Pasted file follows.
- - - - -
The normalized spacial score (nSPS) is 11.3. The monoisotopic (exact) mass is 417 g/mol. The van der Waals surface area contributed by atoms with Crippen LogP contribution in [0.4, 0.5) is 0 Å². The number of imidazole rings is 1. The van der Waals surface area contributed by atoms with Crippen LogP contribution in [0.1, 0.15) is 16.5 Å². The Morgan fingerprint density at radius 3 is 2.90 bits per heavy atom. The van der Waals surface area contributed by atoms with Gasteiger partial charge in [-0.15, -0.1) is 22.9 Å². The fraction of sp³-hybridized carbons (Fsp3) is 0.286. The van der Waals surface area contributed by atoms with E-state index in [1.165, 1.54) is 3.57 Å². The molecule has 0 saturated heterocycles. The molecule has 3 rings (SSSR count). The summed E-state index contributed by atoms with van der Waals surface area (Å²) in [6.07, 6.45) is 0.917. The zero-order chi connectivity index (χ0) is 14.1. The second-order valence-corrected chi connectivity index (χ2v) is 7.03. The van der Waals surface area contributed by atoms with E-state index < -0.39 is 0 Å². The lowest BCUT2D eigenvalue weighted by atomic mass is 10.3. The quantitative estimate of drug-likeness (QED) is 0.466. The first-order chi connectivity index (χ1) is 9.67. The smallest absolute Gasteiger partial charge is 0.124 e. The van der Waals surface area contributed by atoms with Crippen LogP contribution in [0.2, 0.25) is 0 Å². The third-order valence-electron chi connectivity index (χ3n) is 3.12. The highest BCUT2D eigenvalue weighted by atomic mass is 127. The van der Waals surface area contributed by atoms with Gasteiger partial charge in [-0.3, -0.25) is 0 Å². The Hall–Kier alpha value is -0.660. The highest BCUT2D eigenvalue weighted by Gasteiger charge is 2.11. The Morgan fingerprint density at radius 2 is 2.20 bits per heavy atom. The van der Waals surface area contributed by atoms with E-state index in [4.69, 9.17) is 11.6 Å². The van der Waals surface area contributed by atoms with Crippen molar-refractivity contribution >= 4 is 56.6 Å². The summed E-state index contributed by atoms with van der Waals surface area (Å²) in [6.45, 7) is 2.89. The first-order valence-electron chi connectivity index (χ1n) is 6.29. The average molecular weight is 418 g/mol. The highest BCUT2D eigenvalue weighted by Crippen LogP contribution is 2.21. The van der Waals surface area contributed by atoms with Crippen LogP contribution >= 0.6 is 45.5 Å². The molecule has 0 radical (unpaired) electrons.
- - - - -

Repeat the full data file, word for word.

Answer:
The normalized spacial score (nSPS) is 11.3. The monoisotopic (exact) mass is 417 g/mol. The van der Waals surface area contributed by atoms with Crippen LogP contribution in [0.4, 0.5) is 0 Å². The number of imidazole rings is 1. The van der Waals surface area contributed by atoms with Crippen LogP contribution in [0.1, 0.15) is 16.5 Å². The Morgan fingerprint density at radius 3 is 2.90 bits per heavy atom. The van der Waals surface area contributed by atoms with Gasteiger partial charge in [-0.15, -0.1) is 22.9 Å². The fraction of sp³-hybridized carbons (Fsp3) is 0.286. The van der Waals surface area contributed by atoms with E-state index in [1.165, 1.54) is 3.57 Å². The molecule has 0 saturated heterocycles. The molecule has 3 rings (SSSR count). The summed E-state index contributed by atoms with van der Waals surface area (Å²) in [6.07, 6.45) is 0.917. The zero-order chi connectivity index (χ0) is 14.1. The second-order valence-corrected chi connectivity index (χ2v) is 7.03. The van der Waals surface area contributed by atoms with E-state index < -0.39 is 0 Å². The lowest BCUT2D eigenvalue weighted by atomic mass is 10.3. The quantitative estimate of drug-likeness (QED) is 0.466. The first-order chi connectivity index (χ1) is 9.67. The smallest absolute Gasteiger partial charge is 0.124 e. The van der Waals surface area contributed by atoms with Crippen LogP contribution in [0.2, 0.25) is 0 Å². The third-order valence-electron chi connectivity index (χ3n) is 3.12. The highest BCUT2D eigenvalue weighted by atomic mass is 127. The van der Waals surface area contributed by atoms with Gasteiger partial charge in [-0.3, -0.25) is 0 Å². The Hall–Kier alpha value is -0.660. The highest BCUT2D eigenvalue weighted by Gasteiger charge is 2.11. The Morgan fingerprint density at radius 2 is 2.20 bits per heavy atom. The van der Waals surface area contributed by atoms with E-state index in [4.69, 9.17) is 11.6 Å². The van der Waals surface area contributed by atoms with Crippen molar-refractivity contribution >= 4 is 56.6 Å². The summed E-state index contributed by atoms with van der Waals surface area (Å²) in [6.45, 7) is 2.89. The first-order valence-electron chi connectivity index (χ1n) is 6.29. The average molecular weight is 418 g/mol. The highest BCUT2D eigenvalue weighted by Crippen LogP contribution is 2.21. The van der Waals surface area contributed by atoms with Crippen LogP contribution >= 0.6 is 45.5 Å². The molecule has 0 radical (unpaired) electrons.